The Adventures of Ozzie and Harriet television program was first televised on October 10, 1952, and for the first two years could be heard on radio and seen on television, till the radio series ended in 1954. The last television episode was telecast on September 3, 1966. The 14 year run on television makes the Adventures of Ozzie and Harriet the longest running sitcom,  on American television still 49 years later.

Ricky Nelson recorded his first #1 song Poor Little Fool in 1957, which incidentally also was the first #1 song on the new Billboard Hot 100 chart. Ricky often sang on the show, which gave him even more exposure for his singing career.

Ozzie Nelson and Don Defore

Don Defore portrayed Ozzie’s neighbor Thorny on the show. He would later gain fame as playing George Baxter on Hazel, when Hazel would refer to him as Mr. B.

Ozzie Nelson wrote 178 of the 435 episodes of the show.

The shows are not being shown on any television network that I know of. If you know of the show being on television please comment, so we can share the information with other fans of the show.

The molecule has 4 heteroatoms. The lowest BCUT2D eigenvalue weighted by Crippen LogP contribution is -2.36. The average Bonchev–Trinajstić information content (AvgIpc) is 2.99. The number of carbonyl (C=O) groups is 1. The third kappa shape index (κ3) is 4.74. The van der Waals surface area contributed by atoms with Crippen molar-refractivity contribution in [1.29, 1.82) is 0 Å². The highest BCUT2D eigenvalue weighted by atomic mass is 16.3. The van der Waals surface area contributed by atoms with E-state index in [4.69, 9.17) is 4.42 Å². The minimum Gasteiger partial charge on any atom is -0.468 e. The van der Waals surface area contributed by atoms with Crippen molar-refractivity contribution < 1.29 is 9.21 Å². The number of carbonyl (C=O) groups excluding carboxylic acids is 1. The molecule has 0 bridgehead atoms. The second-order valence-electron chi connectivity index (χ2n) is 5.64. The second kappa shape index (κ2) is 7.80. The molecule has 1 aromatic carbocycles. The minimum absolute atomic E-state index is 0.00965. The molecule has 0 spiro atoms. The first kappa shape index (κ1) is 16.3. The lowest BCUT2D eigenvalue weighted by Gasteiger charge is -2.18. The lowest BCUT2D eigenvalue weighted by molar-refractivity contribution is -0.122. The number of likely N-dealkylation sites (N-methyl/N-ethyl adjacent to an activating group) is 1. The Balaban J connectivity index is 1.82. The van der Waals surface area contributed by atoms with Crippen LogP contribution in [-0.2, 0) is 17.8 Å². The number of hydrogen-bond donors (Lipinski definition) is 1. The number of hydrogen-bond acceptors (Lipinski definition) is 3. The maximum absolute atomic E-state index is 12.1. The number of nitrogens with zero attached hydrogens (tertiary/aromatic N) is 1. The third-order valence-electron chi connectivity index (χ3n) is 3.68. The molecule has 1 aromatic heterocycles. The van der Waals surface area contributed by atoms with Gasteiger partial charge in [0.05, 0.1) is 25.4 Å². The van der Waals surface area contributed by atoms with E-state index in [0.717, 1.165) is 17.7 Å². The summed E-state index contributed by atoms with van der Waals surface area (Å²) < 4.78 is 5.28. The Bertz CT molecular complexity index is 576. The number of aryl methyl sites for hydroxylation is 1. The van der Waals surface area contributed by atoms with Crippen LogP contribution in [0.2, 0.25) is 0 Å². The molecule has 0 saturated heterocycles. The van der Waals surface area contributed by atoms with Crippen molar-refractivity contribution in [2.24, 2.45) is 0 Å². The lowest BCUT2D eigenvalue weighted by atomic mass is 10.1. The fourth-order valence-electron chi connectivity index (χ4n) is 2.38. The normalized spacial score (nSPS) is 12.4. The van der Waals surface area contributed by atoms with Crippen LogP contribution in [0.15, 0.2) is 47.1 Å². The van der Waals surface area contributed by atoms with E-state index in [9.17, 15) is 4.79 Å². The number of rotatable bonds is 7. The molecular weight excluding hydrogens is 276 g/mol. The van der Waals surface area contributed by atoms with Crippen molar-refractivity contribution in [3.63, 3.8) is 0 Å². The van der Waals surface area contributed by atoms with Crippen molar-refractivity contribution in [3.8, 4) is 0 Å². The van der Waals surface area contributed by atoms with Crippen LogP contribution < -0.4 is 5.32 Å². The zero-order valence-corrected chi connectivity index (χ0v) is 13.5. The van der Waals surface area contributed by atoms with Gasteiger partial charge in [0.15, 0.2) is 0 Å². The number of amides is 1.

It is sad that the Adventures of Ozzie and Harriet shows are not being shown. The show represents life at a simpler time back in the 50’s and then continued to entertain fans, even though the country was at war with Vietnam in the 60’s and there was unrest on college campuses.

All four members of the Nelson family have died since the show left the air.

Ozzie Nelson died June 3, 1975 at the age of 79 in Hollywood, California.

Ricky Nelson died December 31, at the age of 45 in a plane crash in Dekalb, Texas. 

Harriet Hilliard died October 2, 1994 at the age of 85 in Laguna Beach, California.

David Nelson died January 11, 2011 at the age of 74 in Los Angeles, California. 

Dick Haymes – Crooners of the Past

Dick Haymes 1918-1980

Dick Haymes was born on September 13, 1918  in Buenos Aires, Argentina as Richard Benjamin Haymes. He died on March 28, 1980 at the age of 61.